I pass through a doorway with a beaded door curtain. The beads rattle softly, their sound mixing in a familiar way with music playing over a sound system at the other end of the room.
“Is this the way out from this endless scene?
Or just an entrance to another dream?”
The familiarity intensifies. It’s a record store, with wooden bins containing the records sorted by genre and artist. Above the main bins in each row runs a ledge, along which new releases or hot titles are set so that their jackets are on full display.
“And the light… (light… light… light… light…)”
At the checkout counter, beside the sound system, above a sign that reads “NOW PLAYING,” is the jacket for The Lamb Lies Down on Broadway by Genesis.
“…dies down… (down… down… down… down…)”
Now I notice that the jackets displayed along the “new release” ledges are slowly changing. Each one fades from one jacket image to another. Watching one of them, I see that the fade happens about every twenty seconds, but they are not synchronized, so fades are happening constantly in different places.
461 Ocean Boulevard (Clapton)
Brain Salad Surgery (Emerson, Lake & Palmer)
Harvest (Neil Young)
Naturally (3 Dog Night)
The Hissing of Summer Lawns (Joni Mitchell)
Abby Road (The Beatles)
Metal Machine Music (Lou Reed)
Easter (Patti Smith)
Live At Folsom Prison (Johnny Cash)
I can’t keep up with all of the them, but it is clear that they are all albums that I know, mostly ones that I have actually owned.
Upon This Rock (Larry Norman)
Degüello (ZZ Top)
With Footnotes (The 2nd Chapter of Acts)
We’re Only In It For The Money (Mothers of Invention)
Moving (Peter, Paul & Mary)
Houses Of The Holy (Led Zeppelin)
I turn around, noticing for the first time that the drone/clerk did not accompany me through the beaded curtain. I can still see the toy department through the doorway, but the drone is nowhere to be seen. Turning again, I see that there is a long-haired, bearded man (vaguely hippy-ish) at the checkout counter. He is wearing a Jimi Hendrix t-shirt and a disinterested expression. He is apparently reading something and paying no attention to me.
I reach up and carefully take one of the jackets from the ledge. As soon as I pick it up, it goes totally blank. It is now an empty album jacket with absolutely nothing printed on it. Its color is somewhere between manila and a medium brown. I check inside. No album, no printing, no nothin’.
The other album jackets, still on the ledges, are still fading from one jacket image to another.
Pet Sounds (The Beach Boys)
Caress of Steel (Rush)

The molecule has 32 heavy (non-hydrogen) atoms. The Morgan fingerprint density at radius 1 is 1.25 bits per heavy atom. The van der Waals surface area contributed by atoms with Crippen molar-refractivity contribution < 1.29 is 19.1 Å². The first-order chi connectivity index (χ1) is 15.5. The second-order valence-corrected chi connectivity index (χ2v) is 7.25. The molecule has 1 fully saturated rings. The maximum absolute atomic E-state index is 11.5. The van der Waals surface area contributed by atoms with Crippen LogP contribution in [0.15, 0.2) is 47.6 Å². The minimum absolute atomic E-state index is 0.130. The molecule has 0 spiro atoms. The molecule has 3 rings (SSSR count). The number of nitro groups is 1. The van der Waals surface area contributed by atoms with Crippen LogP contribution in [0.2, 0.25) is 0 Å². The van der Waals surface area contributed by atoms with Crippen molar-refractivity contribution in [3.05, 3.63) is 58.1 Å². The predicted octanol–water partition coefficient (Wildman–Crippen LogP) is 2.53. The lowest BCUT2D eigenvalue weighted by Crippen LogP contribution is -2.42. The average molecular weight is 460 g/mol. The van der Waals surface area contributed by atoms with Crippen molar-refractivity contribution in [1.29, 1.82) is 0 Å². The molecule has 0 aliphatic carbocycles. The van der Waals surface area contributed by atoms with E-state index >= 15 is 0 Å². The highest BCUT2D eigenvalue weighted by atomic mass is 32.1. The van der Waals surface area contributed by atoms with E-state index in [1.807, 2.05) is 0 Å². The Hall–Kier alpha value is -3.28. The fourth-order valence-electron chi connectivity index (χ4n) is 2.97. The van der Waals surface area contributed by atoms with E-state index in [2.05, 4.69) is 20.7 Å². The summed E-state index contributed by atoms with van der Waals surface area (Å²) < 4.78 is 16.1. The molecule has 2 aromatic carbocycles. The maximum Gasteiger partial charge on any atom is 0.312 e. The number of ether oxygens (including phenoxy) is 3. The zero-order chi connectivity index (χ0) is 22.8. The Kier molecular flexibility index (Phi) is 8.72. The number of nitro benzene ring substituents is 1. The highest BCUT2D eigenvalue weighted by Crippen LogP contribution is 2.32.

Jagged Little Pill (Alanis Morissette)
Tales From Topographic Oceans (Yes)
I carefully return the jacket I’m holding to its place. When I let go of it, as I expect, it begins fading from one image to another like the rest. I walk a bit farther, and pick up another one. Same result; it goes blank.
This time, I carry the blank jacket to the checkout counter.
The guy at the counter has no name tag. He looks at me over the top of his square wire-rimmed glasses. “Help you, man?” How late-sixties.
“Are you a drone or what?”
His disinterested expression does not change, but he shakes his head a bit. “Doesn’t matter, man.”
I hold up the blank jacket. “I can’t actually purchase any albums here, can I?”
“I bet purchasing is not your gig.”
“I can’t actually have one in any sense, right?”
“Affirmative. Sucks, doesn’t it?”
I look back and forth between the blank jacket and the… guy… I guess ‘guy’ will do. He has gone back to reading. What he is reading looks like a copy of Rolling Stone, in the old newspaper-like format.
I look around the store again, then at the blank jacket, then at the guy. He is obviously content to read until I say something else.
“So, the fact that I cannot have any of them. Is that all?”
When his eyes come back up to meet mine, he looks puzzled. “Not enough?”
“Is there anything else you have to tell me?”
I sigh. “So it just had to be driven home in relation to the whole music thing.” I set the empty jacket down on the counter, and am not at all surprised when it fades to Ghost In The Machine (Police). “Why are you even here, then? It seems pointless.”
“I can really grok that, man!” Almost under his breath, still reading.
I turn and begin to walk toward the back of the store, and the door with the beaded curtain.
The guy suddenly speaks again. “Hey, man, you should prolly go out the front door.” When I turn to face him again, he jerks a thumb over his shoulder. “There’s some chick outside waiting for you. She looks religious or somethin’. I think maybe she’s a nun. And there’s nobody in the back anymore.”
I head for the front door, noticing on the way that the jacket I left on the counter is now Let It Bleed (Stones). “Thanks.”